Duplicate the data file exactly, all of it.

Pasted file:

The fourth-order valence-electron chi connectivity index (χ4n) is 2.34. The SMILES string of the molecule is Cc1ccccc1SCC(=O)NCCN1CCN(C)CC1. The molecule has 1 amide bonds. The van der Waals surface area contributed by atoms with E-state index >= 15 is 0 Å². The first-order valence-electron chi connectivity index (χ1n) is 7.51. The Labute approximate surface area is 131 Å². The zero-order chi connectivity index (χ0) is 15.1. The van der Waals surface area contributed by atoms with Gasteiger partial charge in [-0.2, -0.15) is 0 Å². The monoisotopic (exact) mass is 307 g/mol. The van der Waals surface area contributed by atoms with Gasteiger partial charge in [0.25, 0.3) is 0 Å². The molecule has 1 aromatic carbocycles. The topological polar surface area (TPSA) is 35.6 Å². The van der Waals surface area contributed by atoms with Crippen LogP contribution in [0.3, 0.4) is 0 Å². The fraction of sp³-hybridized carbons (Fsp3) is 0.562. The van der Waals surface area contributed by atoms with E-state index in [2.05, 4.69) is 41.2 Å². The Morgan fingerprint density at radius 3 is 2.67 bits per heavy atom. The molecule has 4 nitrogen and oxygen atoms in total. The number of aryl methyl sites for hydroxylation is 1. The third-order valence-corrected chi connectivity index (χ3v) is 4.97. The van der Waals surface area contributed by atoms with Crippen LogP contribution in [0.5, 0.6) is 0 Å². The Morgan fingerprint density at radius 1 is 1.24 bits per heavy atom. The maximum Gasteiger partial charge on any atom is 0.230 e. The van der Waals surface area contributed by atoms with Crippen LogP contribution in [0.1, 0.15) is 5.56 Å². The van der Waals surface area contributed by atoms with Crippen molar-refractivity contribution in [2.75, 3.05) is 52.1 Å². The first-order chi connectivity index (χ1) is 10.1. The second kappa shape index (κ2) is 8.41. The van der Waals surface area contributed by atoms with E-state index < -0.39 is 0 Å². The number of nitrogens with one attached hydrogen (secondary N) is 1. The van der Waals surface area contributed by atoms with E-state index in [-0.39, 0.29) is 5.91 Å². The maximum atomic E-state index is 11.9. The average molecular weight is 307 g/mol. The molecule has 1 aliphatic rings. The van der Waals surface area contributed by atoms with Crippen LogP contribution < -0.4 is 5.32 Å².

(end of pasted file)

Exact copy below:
The fourth-order valence-electron chi connectivity index (χ4n) is 2.34. The SMILES string of the molecule is Cc1ccccc1SCC(=O)NCCN1CCN(C)CC1. The molecule has 1 amide bonds. The van der Waals surface area contributed by atoms with E-state index >= 15 is 0 Å². The first-order valence-electron chi connectivity index (χ1n) is 7.51. The Labute approximate surface area is 131 Å². The zero-order chi connectivity index (χ0) is 15.1. The van der Waals surface area contributed by atoms with Gasteiger partial charge in [-0.2, -0.15) is 0 Å². The monoisotopic (exact) mass is 307 g/mol. The van der Waals surface area contributed by atoms with Gasteiger partial charge in [0.25, 0.3) is 0 Å². The molecule has 1 aromatic carbocycles. The topological polar surface area (TPSA) is 35.6 Å². The van der Waals surface area contributed by atoms with Crippen LogP contribution in [0.3, 0.4) is 0 Å². The fraction of sp³-hybridized carbons (Fsp3) is 0.562. The van der Waals surface area contributed by atoms with E-state index in [2.05, 4.69) is 41.2 Å². The Morgan fingerprint density at radius 3 is 2.67 bits per heavy atom. The molecule has 4 nitrogen and oxygen atoms in total. The number of aryl methyl sites for hydroxylation is 1. The third-order valence-corrected chi connectivity index (χ3v) is 4.97. The van der Waals surface area contributed by atoms with Crippen LogP contribution in [0.5, 0.6) is 0 Å². The Morgan fingerprint density at radius 1 is 1.24 bits per heavy atom. The maximum Gasteiger partial charge on any atom is 0.230 e. The van der Waals surface area contributed by atoms with Crippen LogP contribution in [0.1, 0.15) is 5.56 Å². The van der Waals surface area contributed by atoms with Crippen molar-refractivity contribution in [2.75, 3.05) is 52.1 Å². The first-order chi connectivity index (χ1) is 10.1. The second kappa shape index (κ2) is 8.41. The van der Waals surface area contributed by atoms with E-state index < -0.39 is 0 Å². The number of nitrogens with one attached hydrogen (secondary N) is 1. The van der Waals surface area contributed by atoms with E-state index in [-0.39, 0.29) is 5.91 Å². The maximum atomic E-state index is 11.9. The average molecular weight is 307 g/mol. The molecule has 1 aliphatic rings. The van der Waals surface area contributed by atoms with Crippen LogP contribution < -0.4 is 5.32 Å².